Less directly, Gillard shows that being organized is an underrated part of leadership. She notes that Kevin Rudd’s administration was hopelessly disorganized. “The [Rudd] government left 2009 with no real planning or preparation work done for the 2010 election campaign,” Gillard observes (at 15). Personally, Rudd’s leadership style was responsible for much of this, she argues. He demanded “more and more paperwork … only for it to never be read or properly responded to” (9), had a “demeanour … of paralysis and misery” (17), and “found it impossible to delegate” (17). What emerges from these descriptions is a sense that we do not pay sufficient attention to organization when developing traditional models of political leadership. We usually associate political leadership with charisma, oratory abilities, or ability to exert discipline over a team. Gillard reminds us that organizational capacity should be added to this list of leadership attributes, that organizational capacity was lacking in Rudd’s premiership, and that she attempted to rectify this defect in his leadership.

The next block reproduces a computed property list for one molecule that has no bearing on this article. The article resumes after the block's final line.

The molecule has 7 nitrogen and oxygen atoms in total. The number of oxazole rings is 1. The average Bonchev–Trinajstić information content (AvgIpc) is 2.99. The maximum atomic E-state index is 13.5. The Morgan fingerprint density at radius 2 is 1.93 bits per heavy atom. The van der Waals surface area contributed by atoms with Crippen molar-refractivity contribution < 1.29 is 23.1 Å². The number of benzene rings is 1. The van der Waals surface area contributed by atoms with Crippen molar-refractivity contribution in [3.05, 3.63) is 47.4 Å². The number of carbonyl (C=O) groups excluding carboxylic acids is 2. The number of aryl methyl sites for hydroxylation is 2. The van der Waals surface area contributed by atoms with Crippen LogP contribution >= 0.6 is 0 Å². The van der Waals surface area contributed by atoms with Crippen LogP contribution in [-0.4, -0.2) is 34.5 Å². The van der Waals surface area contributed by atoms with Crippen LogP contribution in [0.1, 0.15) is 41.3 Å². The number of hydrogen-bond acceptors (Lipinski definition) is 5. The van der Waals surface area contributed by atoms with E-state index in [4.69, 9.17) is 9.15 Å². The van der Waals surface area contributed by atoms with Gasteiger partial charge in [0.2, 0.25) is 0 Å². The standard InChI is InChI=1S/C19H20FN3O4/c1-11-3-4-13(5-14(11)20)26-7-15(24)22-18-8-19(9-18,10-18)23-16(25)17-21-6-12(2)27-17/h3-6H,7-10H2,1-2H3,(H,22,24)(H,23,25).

1. Hard work and leadership

Lastly, Gillard raises as a recurring theme the importance of hard work – for her own leadership endeavours, but also for the progressive project more generally. Her first speech as Prime Minister spoke about the value of setting alarm clocks early and rewarding “those that day in, day out, work in our factories and on our farms, in our mines and in our mills, in our classrooms and in our hospitals, that rewards that hard work, decency and effort” (280). Of course, it is possible to present a simplified version of this ‘hard work’ narrative, which demonizes some groups and wrongly glorifies others for being successful purely because of their own merit. But as long as this narrative is avoided, it seems that there may be some value in progressives highlighting the importance of hard work. There is sometimes a loose linkage drawn, often implicitly, between left-wing policy and laziness or idleness: this crops up in criticism of welfare beneficiaries and also lurks in the background of claims about ‘tax-and-spend’ parties. An emphasis on hard work in leadership can help to decouple these unfair associations.